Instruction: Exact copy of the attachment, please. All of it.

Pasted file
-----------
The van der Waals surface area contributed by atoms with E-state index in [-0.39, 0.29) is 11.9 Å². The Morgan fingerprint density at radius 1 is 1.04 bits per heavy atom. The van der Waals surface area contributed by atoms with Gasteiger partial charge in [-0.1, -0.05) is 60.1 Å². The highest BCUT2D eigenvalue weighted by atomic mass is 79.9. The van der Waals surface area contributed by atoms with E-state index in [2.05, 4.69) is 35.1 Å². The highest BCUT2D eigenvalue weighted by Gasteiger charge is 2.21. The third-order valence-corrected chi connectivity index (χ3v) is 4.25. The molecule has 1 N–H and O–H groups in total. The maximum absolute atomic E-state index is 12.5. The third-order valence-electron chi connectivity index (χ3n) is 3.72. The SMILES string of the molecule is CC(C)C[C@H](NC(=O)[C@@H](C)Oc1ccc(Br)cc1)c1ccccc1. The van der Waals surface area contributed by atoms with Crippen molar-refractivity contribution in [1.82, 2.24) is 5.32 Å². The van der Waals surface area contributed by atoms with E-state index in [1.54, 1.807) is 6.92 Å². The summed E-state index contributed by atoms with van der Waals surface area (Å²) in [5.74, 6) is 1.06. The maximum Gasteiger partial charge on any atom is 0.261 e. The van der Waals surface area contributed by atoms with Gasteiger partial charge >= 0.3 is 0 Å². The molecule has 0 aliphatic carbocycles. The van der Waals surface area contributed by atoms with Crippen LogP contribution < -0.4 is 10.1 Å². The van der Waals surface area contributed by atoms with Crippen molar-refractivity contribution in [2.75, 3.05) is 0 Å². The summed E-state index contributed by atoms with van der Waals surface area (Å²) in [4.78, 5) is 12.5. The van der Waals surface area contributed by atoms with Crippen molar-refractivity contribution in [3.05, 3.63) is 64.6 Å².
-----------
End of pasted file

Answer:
The van der Waals surface area contributed by atoms with E-state index in [-0.39, 0.29) is 11.9 Å². The Morgan fingerprint density at radius 1 is 1.04 bits per heavy atom. The van der Waals surface area contributed by atoms with Gasteiger partial charge in [-0.1, -0.05) is 60.1 Å². The highest BCUT2D eigenvalue weighted by atomic mass is 79.9. The van der Waals surface area contributed by atoms with E-state index in [2.05, 4.69) is 35.1 Å². The highest BCUT2D eigenvalue weighted by Gasteiger charge is 2.21. The third-order valence-corrected chi connectivity index (χ3v) is 4.25. The molecule has 1 N–H and O–H groups in total. The maximum absolute atomic E-state index is 12.5. The third-order valence-electron chi connectivity index (χ3n) is 3.72. The SMILES string of the molecule is CC(C)C[C@H](NC(=O)[C@@H](C)Oc1ccc(Br)cc1)c1ccccc1. The van der Waals surface area contributed by atoms with Crippen molar-refractivity contribution in [1.82, 2.24) is 5.32 Å². The van der Waals surface area contributed by atoms with E-state index in [1.54, 1.807) is 6.92 Å². The summed E-state index contributed by atoms with van der Waals surface area (Å²) in [5.74, 6) is 1.06. The maximum Gasteiger partial charge on any atom is 0.261 e. The van der Waals surface area contributed by atoms with Gasteiger partial charge >= 0.3 is 0 Å². The molecule has 0 aliphatic carbocycles. The van der Waals surface area contributed by atoms with Crippen LogP contribution < -0.4 is 10.1 Å². The van der Waals surface area contributed by atoms with Crippen molar-refractivity contribution in [2.75, 3.05) is 0 Å². The summed E-state index contributed by atoms with van der Waals surface area (Å²) in [4.78, 5) is 12.5. The van der Waals surface area contributed by atoms with Crippen molar-refractivity contribution in [3.05, 3.63) is 64.6 Å².